A feasibility study was recently completed on a hopping transporter concept for locomotion on the moon. Termed a Lunar Pogo because it would operate similarly to a conventional pogo stick, this vehicle would accelerate up an inclined leg, pick up the leg, and then enter ballistic flight over the moon's surface. Upon recontacting the lunar surface, the Lunar Pogo would decelerate down the leg. Propulsion would be provided by expansion of gas against a piston. Operation would be partially conservative because much of the energy expended by the gas during takeoff would be recovered by compressing the gas during landing. Two models of the ballistics and propulsion have been set up to estimate performance. The simplified first-order model illuminates the thermodynamics of ideal operation. The second-order model, which includes realistic effects such as sliding, provides a better approximation to actual performance. In a one-man Lunar Pogo, an astronaut would typically make 15-m (50-ft) leaps at an average speed of 5-8 km (3-5 miles) per hour.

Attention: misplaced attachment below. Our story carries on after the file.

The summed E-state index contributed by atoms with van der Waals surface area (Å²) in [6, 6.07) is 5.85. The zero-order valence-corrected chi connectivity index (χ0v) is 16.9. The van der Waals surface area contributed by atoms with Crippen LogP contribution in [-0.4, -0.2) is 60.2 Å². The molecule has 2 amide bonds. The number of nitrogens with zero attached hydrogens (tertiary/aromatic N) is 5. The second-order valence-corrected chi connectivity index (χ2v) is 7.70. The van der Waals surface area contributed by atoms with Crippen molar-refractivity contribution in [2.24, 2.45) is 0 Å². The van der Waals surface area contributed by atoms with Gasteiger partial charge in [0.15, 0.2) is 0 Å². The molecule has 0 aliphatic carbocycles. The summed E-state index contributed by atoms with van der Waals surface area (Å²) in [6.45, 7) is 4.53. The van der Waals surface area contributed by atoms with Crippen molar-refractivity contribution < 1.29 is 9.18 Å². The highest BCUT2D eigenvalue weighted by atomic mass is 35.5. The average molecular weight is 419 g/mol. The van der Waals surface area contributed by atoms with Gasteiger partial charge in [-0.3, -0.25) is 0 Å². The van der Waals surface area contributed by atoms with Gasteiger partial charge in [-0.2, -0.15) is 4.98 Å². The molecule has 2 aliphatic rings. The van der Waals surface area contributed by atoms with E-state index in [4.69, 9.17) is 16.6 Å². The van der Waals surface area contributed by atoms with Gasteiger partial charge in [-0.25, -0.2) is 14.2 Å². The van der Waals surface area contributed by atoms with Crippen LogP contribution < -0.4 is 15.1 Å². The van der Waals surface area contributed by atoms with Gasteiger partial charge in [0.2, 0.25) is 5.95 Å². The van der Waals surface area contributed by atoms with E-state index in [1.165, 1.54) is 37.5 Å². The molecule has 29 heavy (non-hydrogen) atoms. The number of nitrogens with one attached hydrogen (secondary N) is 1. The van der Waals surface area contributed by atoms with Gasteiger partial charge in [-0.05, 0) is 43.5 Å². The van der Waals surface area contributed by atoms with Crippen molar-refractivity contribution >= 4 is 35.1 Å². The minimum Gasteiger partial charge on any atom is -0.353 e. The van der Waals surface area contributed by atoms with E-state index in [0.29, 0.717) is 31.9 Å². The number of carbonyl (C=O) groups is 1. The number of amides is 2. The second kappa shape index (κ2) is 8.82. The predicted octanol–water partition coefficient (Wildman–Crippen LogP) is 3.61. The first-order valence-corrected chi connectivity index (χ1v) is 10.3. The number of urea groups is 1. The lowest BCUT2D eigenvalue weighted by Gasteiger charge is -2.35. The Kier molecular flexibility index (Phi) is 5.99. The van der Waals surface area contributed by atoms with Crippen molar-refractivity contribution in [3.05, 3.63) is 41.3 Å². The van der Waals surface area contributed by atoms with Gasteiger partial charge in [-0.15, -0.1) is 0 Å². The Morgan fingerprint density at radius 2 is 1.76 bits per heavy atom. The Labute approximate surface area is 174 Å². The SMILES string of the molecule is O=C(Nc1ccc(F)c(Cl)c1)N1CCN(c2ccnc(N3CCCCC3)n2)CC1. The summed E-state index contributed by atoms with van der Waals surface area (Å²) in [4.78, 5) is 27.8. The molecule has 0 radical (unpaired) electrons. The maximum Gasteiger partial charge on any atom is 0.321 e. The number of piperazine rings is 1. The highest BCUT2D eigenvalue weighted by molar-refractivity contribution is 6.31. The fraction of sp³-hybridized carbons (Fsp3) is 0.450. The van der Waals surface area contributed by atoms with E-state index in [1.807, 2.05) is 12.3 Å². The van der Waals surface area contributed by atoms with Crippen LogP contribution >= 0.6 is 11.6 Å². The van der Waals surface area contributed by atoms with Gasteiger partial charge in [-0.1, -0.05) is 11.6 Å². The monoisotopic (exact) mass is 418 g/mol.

GROUND SUPPORT SYSTEMS AND FACILITIES (SPACE)
Journal of Spacecraft and Rockets; 11; Dec. 197